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Sunday, 16 September, 2001, 22:54 GMT 23:54 UK
Analysis: Bush's ambitious plan
President Bush delivers a speech outside the White House
President Bush is riding high in the polls
By BBC world affairs correspondent David Loyn

The United States is now putting together a two-pronged strategy in response to the terrorist attacks launched against New York and Washington last week.

Firstly they want to deal with those responsible, but they are also planning a far more ambitious campaign against world terrorism.

The outlines of this new policy are now emerging.

Senior politicians on both sides of the Atlantic are stressing that the campaign they are planning is far more comprehensive than just a strike against the people responsible for the attacks on the World Trade Centre and the Pentagon.

"We have a great deal of information about international terrorism around the world," said Britain's Defence Secretary Geoff Hoon.

"In the past we have not dealt with that threat as seriously as we should have done. Now we mean business.'

Options unclear

President Bush is raising expectations of military action soon, by talking of war and not diplomacy.

But the immediate military options are not obvious.

An American stands outside Washington cathedral
Many Americans are prepared to sustain losses for revenge
The US suffered humiliation in Somalia in 1993, which has made them unwilling to engage in the kind of small-scale conflicts which have characterised the world since the end of the Cold War in 1989.

American options are very finely balanced.

President Bush is winning record approval ratings at home for now, with opinion polls showing that more than 60% support even a sustained campaign with heavy American casualties.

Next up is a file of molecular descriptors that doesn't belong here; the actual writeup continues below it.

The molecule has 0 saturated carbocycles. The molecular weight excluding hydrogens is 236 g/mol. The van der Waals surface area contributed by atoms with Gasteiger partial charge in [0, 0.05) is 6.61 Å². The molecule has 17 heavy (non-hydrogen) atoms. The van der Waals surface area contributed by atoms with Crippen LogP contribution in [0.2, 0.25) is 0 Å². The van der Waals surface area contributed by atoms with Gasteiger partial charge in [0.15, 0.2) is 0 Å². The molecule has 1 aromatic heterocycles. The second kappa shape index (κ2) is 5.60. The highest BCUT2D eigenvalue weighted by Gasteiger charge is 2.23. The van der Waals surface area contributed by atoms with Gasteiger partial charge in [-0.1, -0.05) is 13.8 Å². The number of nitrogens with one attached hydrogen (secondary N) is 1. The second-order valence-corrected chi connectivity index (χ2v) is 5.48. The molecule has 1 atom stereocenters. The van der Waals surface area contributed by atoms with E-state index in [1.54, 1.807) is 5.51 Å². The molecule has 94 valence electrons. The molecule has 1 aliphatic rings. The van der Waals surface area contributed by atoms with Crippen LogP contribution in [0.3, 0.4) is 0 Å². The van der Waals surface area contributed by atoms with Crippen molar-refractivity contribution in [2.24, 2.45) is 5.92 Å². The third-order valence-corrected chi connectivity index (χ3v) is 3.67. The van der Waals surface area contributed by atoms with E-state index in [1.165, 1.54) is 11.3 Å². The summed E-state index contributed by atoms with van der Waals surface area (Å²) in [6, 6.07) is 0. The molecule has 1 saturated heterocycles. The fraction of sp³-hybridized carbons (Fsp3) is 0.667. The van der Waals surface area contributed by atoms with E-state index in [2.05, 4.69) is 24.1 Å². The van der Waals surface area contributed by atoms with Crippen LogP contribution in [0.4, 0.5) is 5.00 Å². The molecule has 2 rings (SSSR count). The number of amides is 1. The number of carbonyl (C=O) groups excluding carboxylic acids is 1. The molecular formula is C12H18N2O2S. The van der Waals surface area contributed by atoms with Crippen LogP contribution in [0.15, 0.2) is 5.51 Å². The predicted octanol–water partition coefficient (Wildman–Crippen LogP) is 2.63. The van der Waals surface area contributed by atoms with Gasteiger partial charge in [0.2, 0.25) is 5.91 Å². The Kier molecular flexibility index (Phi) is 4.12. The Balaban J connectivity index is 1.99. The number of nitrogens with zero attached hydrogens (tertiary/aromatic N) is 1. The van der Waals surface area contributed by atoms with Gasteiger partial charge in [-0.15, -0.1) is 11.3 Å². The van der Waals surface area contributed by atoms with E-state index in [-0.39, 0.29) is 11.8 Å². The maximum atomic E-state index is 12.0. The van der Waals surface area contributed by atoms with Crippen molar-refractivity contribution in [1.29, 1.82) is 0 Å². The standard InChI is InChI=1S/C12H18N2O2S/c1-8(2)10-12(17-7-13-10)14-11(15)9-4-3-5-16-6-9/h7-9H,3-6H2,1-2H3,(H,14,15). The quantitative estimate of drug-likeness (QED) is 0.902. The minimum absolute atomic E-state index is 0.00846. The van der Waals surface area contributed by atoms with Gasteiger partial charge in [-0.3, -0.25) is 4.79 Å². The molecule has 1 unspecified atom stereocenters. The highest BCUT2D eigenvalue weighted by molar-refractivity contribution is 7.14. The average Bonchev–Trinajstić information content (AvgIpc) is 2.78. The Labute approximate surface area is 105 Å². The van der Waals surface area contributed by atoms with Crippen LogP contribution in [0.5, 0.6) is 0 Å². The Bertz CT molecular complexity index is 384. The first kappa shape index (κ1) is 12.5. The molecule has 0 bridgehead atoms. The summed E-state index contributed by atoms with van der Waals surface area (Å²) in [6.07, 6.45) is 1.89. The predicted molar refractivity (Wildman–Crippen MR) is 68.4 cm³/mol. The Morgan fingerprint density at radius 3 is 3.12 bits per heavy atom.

The State Department is putting together a coalition of support abroad, which includes many countries who are by no means natural allies.

Iran, Libya, Syria and Egypt have all given some kind of expression of solidarity, along with Russia and China. But all of this support is conditional.

History lessons

President Bush is talking up the prospects of a substantial military victory. But it is immensely hard to achieve.

His predecessor Bill Clinton failed to harm the Saudi-born militant Osama Bin Laden despite a huge cruise missile strike in 1998.

Osama bin Laden
Osama has so far escaped
The domestic support could evaporate if there were not a quick result. And the foreign coalition of interest in defeating "world terrorism" is fragile too, particularly if there is a large-scale loss of Muslim lives.

There is much use of the word "appropriate" to define the military action. Indeed, the word is in the Congress endorsement of President Bush's war, which talks of "all necessary and appropriate force".

The military options have not yet been finalised, but they must include some use of special forces in the short term, if there is a failure in diplomatic attempts to persuade the Taleban to hand over their guest, Osama Bin Laden.

It is hard to imagine a major deployment of American land forces in Afghanistan.

The only place which such an attack could be launched from is Pakistan.

However much co-operation they are being offered by the government in Pakistan, the military dictatorship is fragile.

It depends on the support of hard-line Islamic political parties, who could hardly be expected to endorse a long-term campaign against Afghanistan.

See also:

16 Sep 01 | Americas
America widens 'crusade' on terror
16 Sep 01 | UK Politics
Britain 'at war with terrorism'
16 Sep 01 | Middle East
Bin Laden divides Arab opinion
15 Sep 01 | South Asia
Pakistan 'will comply' on terror
11 Sep 01 | South Asia
Who is Osama Bin Laden?
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